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Old 03-06-2020, 04:53 PM   #1
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Crockpot Chili: Dry vs Canned Beans

I'm making my crockpot chili tomorrow... just got back from the store and forgot to buy the 16oz can of S&W chili beans I usually use in this recipe. Not going back for them. I have some dried pinto beans (which are now soaking), and am confident I can spice them up to compare with the S&W beans.

The question is... do I cook them beforehand? My chili runs in the crockpot for 4-6 hours high, or 6-8 hours low. Obviously the S&W beans are cooked. But given the time in the crockpot, do you think it is necessary to cook the beans beforehand, and if so, would the time be less than the usual 1.5 to 2hrs normally required?
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Old 03-06-2020, 05:00 PM   #2
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Quote:
Originally Posted by ScottinPollock View Post
I'm making my crockpot chili tomorrow... just got back from the store and forgot to buy the 16oz can of S&W chili beans I usually use in this recipe. Not going back for them. I have some dried pinto beans (which are now soaking), and am confident I can spice them up to compare with the S&W beans.

The question is... do I cook them beforehand? My chili runs in the crockpot for 4-6 hours high, or 6-8 hours low. Obviously the S&W beans are cooked. But given the time in the crockpot, do you think it is necessary to cook the beans beforehand, and if so, would the time be less than the usual 1.5 to 2hrs normally required?
They should cook with the chili no problem.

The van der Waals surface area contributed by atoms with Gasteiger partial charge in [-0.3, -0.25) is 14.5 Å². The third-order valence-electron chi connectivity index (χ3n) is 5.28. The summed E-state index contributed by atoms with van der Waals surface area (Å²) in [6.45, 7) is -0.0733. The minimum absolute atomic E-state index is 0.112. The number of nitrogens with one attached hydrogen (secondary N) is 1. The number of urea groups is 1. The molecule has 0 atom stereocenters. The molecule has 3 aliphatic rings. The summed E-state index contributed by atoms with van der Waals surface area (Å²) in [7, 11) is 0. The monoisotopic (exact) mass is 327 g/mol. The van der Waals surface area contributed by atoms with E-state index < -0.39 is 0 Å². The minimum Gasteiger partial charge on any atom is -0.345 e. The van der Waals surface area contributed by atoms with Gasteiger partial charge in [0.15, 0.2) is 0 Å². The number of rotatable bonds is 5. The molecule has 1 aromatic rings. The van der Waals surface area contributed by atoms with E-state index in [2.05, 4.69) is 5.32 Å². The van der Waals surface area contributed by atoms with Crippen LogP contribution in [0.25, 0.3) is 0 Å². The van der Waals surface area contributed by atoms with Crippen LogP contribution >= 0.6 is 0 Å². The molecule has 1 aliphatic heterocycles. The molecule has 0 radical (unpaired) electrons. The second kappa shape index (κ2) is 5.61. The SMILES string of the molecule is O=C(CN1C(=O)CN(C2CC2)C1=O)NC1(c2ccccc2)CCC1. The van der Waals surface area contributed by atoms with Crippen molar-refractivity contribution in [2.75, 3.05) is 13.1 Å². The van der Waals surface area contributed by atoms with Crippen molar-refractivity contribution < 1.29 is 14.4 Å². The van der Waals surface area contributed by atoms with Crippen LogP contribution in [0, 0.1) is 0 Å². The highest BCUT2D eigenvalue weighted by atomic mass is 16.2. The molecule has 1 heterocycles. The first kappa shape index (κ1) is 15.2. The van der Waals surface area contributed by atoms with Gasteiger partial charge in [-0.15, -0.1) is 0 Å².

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Old 04-16-2020, 12:28 AM   #3
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Well... If you're trying something new, you shouldn't worry. After a few bad tastes, you'll achieve a magical taste for sure.
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Old 04-16-2020, 12:57 AM   #4
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If your chili includes tomato products, you will need to cook the pinto beans until soft. Add a little salt toe the water to keep the skins from rupturing. The acid from tomatoes, or other chili ingredients will inhibit the beans from softening. Once they are cooked, the chili seasonings will permeate the beans, giving them good flavor.

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Old 04-16-2020, 07:14 PM   #5
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I'll be the beans don't go in the chili guy
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Old 04-17-2020, 05:40 AM   #6
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They should cook with the chili no problem.
I did this once and found the beans to be on the firm side after 8 hours of cooking on low.
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Old 04-17-2020, 11:16 AM   #7
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Depends on how old the beans are. Relatively new beans should be OK, but I've had (actuallyz still have) some old pintos (I bought a 5 lb bag that I couldn't resist the price of, and I don't use them as quickly as the lentils), and they take much longer to cook than they used to, even pressure cooking them.
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Old 04-17-2020, 02:12 PM   #8
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I've been doing a lot of dried beans last year or so.

I definitely find home soaked/cooked beans far superior to canned (mush) beans in any dish.

soaked + crockpot, imho unlikely to work well.
recommend you cook the soaked beans, covered, 2 hrs or so - test the 'al dente' quality before quitting the pre-cook.
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Old 04-17-2020, 04:19 PM   #9
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The other advantage to using dried beans is the price! I still use those mushy canned beans at times, for bean dip - something where it doesn't really matter much.
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